Movin’ on Down: Firms Eye Alternative Listings

Published by Reuters Complinet
June 2009

General Motors did it. Air France expected to save $10 million by doing it. Many smaller firms have done it, too, citing cost savings averaging around $500,000 annually.

Since passage of the Sarbanes-Oxley Act in 2002, a number of companies have chosen to “de-register” and move their stocks to foreign or over-the-counter exchanges. While that number has tailed off over the past couple of years, a new rule scheduled to go into effect in December has companies increasing exploring options beyond SEC registration and the major U.S. trading exchanges.

Public companies with annual revenues of $75 million or more whose fiscal years end after Dec. 15 must become fully SOX-compliant. The deadline was pushed back from last year, but there have been no indications so far that there will not be another extension. The deadline is forcing a large number of firms to explore alternatives, experts say.

“When you amalgamate these costs – Sarbanes, litigation, D&O (directors and officers) insurance – you have to be a fairly sizable company from a market cap perspective to bear those costs,” notes Thomas C. Klein, an attorney with the Silicon Valley-based law firm GreenbergTraurig, where he represents public companies and specializes in venture capital deals, mergers and acquisitions and other transactions.

There have been a lot of recent conversations about alternatives to SEC registration with GreenbergTraurig clients, Klein said. “We’re reaching down into the 90 percent of the companies that are listed and applying the SOX 404 to them, and there’s a cost concern for those that are already public. As for those that are not yet public, every one of them now considers … listing on another exchange.” Continue reading “Movin’ on Down: Firms Eye Alternative Listings”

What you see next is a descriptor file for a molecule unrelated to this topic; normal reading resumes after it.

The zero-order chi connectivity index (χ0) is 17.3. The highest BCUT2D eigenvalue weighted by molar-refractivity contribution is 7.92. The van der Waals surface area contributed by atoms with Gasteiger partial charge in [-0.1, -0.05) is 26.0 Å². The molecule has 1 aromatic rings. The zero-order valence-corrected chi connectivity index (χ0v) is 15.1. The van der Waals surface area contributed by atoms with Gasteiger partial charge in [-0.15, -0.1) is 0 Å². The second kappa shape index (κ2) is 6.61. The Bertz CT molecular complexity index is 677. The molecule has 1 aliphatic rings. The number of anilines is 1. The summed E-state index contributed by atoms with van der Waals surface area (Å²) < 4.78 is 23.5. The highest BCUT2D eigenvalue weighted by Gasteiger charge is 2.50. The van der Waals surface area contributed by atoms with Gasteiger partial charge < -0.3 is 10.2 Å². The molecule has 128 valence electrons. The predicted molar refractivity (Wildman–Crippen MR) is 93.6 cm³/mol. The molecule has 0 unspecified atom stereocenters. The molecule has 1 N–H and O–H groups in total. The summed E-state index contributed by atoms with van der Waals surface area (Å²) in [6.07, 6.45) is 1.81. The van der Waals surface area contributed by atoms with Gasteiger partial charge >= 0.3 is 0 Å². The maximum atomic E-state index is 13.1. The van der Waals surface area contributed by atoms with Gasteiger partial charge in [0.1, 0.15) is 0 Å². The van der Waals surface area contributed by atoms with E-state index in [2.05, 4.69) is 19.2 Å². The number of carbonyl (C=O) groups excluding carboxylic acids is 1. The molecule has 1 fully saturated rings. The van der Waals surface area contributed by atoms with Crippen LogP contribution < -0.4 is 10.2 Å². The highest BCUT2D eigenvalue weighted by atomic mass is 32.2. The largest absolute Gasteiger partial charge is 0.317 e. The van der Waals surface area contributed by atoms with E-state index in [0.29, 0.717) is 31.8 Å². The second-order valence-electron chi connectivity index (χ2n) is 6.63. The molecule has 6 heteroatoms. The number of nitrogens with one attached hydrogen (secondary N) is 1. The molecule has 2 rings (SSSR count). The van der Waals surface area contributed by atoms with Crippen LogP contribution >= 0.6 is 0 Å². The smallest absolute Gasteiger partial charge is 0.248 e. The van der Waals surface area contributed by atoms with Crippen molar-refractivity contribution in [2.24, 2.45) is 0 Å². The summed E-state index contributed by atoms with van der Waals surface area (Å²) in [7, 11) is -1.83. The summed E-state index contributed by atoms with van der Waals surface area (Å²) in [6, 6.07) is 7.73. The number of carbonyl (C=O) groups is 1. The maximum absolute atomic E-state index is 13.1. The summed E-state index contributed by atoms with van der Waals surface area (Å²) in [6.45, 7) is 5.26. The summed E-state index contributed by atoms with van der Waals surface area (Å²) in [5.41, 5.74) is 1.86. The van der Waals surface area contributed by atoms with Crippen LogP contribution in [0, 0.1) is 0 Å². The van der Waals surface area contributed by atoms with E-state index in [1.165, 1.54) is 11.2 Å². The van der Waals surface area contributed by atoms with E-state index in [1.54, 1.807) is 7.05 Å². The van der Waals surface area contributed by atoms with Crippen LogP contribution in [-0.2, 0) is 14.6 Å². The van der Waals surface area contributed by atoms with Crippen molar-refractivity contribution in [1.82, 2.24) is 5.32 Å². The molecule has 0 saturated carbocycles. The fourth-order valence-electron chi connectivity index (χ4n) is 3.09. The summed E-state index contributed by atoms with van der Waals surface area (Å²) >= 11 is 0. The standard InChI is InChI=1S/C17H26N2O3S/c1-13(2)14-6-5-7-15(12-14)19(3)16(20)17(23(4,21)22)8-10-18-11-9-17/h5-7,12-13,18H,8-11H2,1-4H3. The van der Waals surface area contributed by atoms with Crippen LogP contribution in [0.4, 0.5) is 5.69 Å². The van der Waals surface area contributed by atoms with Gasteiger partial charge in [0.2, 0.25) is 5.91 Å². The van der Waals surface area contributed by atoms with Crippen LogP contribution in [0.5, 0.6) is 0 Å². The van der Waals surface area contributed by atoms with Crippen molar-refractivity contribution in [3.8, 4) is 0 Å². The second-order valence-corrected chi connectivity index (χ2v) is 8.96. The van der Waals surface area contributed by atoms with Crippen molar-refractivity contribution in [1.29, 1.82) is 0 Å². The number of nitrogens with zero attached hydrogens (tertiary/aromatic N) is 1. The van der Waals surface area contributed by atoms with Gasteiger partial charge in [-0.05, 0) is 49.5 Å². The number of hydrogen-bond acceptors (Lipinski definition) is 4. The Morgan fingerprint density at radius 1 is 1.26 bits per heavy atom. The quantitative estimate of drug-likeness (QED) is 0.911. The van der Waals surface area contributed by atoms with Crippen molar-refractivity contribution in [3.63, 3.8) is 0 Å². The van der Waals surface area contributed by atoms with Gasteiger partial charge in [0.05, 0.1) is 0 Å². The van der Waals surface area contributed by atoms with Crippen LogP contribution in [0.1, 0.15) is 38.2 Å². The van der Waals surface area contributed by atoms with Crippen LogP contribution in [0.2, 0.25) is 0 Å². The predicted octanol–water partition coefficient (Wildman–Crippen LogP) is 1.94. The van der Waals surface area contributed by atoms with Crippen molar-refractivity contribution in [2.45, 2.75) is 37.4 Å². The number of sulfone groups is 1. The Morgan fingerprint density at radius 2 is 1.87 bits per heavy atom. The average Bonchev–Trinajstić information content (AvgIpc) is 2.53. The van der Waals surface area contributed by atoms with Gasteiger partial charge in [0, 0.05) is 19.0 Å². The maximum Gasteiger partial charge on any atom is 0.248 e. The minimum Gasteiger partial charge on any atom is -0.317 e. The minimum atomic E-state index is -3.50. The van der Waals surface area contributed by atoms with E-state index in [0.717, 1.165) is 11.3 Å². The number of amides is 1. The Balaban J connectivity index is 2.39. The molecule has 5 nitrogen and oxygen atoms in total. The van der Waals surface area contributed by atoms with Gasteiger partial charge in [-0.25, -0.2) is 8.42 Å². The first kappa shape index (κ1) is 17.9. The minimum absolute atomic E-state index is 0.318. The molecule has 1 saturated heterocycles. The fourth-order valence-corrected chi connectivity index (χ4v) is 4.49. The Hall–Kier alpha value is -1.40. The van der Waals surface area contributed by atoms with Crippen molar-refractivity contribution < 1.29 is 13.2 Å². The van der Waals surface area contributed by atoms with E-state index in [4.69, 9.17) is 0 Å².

The 1-2-3s of ABCs

Published by Blueprints

When the owners of family-run A. LoPresti & Sons Inc. decided they could no longer continue in business last year, they chose a less-common method to liquidate the business in place of a traditional bankruptcy. Turning its assets over to an independent trustee through an Assignment for the Benefit of Creditors, or ABC, enabled the century-old food and produce distribution company to cease operations without the legal hassles and high costs associated with the federal bankruptcy process. It most likely shortened the time required to complete the liquidation and may have recovered more funds for creditors.

Cleveland-based A. LoPresti & Sons fell victim to the economic downturn. Despite maintaining its market share, the firm with annual revenues of around $40 million, saw business plummet by 25% and two major customers go out of business, resulting in $500,000 in unrecoverable receivables, Patricia LoPresti, president and CEO, said in a statement.  Continue reading “The 1-2-3s of ABCs”